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Fix this humdinger of an SAP bug now! It’s CVSS 10 and trivial to exploit

A critical SAP vulnerability with a maximum CVSS score of 10 can be exploited through a simple unauthenticated HTTP(S) request and affects the vast majority of SAP customers — with the affected SAP components intended, by design, to be exposed to the internet. Prompt action by users is critical. A patch landed on February 8.

Allocated CVE-2022-22536 the bug exists by default in the SAP Internet Communication Manager (ICM) which connects SAP applications to the Internet. SAP, which underpins hugely critical enterprise applications for customers like blue chip banks, the military and others has called for customers to patch urgently.

Initial scans show approximately 10,000 systems exposed and potentially vulnerable globally.

Multiple SAP applications are affected. The bug is one of three critical SAP vulnerabilities in a memory handling mechanism which can lead to full system takeover. These were reported by security firm Onapsis, which has provided a free Python script for customers to check if they are affected. The US’s CISA has warned SAP systems operators to urgently review SAP’s February 2022 Security Updates page, for more information.

The cybersecurity agency added in an advisory that customers face the risk of:

  • Theft of sensitive data
  • Financial fraud
  • Disruption of mission-critical business processes
  • Ransomware, and
  • Halt of all operations.

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Onapsis noted late Thursday that “even though the ICM can understand and handle different protocols such as P4, IIOP, SMTP, and others, one of its core purposes is to work as the SAP HTTP(S) server. This service is always present and exposed by default in an SAP Java stack and is required to run web applications in SAP ABAP (Web Dynpro) and S/4HANA systems. Additionally, the SAP ICM is part of the SAP Web Dispatcher, which means that it typically sits between most SAP application servers and the clients” (potentially, the Internet).

Onapsis warned that threat actors are “launching sophisticated attacks on business-critical SAP applications within 72 hours of the release of an SAP Security Note”; in the wake of the Log4j disclosure, in just 24 hours.

Onapsis’ security advisory gives enough details for savvy offensive security researchers to work up an exploit rapidly — detailing how the HTTP smuggling vulnerability involves desynchronization of Message Passing Interface (MPI) buffers between the ICM and the backend (Java/ABAP) processes. (“The vulnerability described in this section appears when an internal handler is able to generate a response, and the size of the request is bigger than that of the MPI Buffer. If a proxy is placed between the ICM and the clients, an attacker could leverage this to take over the application by exploiting the HTTP desynchronization between both components.”)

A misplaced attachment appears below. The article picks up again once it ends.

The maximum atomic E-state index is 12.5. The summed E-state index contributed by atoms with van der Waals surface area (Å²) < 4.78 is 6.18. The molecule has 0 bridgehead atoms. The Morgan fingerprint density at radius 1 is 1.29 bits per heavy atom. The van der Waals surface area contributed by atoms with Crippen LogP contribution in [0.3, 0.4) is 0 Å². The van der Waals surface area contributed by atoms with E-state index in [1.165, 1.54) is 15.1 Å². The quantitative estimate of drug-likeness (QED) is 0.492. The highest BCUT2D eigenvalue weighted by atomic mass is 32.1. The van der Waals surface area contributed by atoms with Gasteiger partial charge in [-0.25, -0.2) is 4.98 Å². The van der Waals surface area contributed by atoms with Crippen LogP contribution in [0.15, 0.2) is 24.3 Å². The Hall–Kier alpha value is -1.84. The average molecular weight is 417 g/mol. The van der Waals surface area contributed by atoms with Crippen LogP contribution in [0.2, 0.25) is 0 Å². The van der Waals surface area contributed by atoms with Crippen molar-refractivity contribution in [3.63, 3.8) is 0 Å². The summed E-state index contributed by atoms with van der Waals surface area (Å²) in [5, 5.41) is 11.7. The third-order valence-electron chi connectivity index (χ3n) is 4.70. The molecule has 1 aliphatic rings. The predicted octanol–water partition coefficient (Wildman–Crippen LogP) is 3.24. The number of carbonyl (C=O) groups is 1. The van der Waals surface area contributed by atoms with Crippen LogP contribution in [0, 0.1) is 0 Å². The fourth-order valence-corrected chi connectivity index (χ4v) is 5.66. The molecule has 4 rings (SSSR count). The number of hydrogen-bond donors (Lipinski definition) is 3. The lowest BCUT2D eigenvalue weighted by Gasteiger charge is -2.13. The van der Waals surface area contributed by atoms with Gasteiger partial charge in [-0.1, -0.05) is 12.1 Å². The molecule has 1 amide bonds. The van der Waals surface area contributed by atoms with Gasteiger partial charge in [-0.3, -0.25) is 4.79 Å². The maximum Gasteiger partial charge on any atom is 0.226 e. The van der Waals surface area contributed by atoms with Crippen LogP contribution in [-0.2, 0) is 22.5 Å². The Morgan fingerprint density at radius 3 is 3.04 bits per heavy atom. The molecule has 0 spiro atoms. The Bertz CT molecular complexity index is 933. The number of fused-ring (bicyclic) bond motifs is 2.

SAP customers can expect this to be weaponised very rapidly.

Critical SAP vulnerability aside, Patch Tuesday was breezy…

The patch came amid what was otherwise a low-key Patch Tuesday, which saw Microsoft push out 51 new patches — with not a single critical one among them. That makes it the lowest impact monthly patching update we can remember — although there were some fixes to prioritise in the 50 “important” patches from Redmond, none of which are under active attack. Only one of the vulnerabilities fixed was deemed to be public.

Found and submitted anonymously, CVE-2022-21989 is a Windows Kernel elevation of privilege (EOP) bug with a CVSS score of 7.8. Microsoft deems attack “more likely” for this vulnerability and notes that a “successful attack could be performed from a low privilege AppContainer to… execute code or access resources at a higher integrity level than that of the AppContainer execution environment.” It affects a wide range of products.

Found in-house by Microsoft, CVE-2021-21984 meanwhile is a Windows Server RCE vulnerability affecting the Microsoft DNS servers. It requires no user interaction. Exploitation is only possible if dynamic updates are enabled (although that’s not uncommon.) Redmond rates it a CVSS 8.8 vulnerability.

See also: 7 free cybersecurity tools to have on your radar

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Ed Targett

Ed Targett is the founder of The Stack. He previously served as editor of Tech Monitor, Computer Business Review, and Roubini Global Economics. He has 15 years of experience in newsrooms and consultancies and an unrivalled network. His interests span technology, foreign policy, and sustainability. You can reach him on [email protected]

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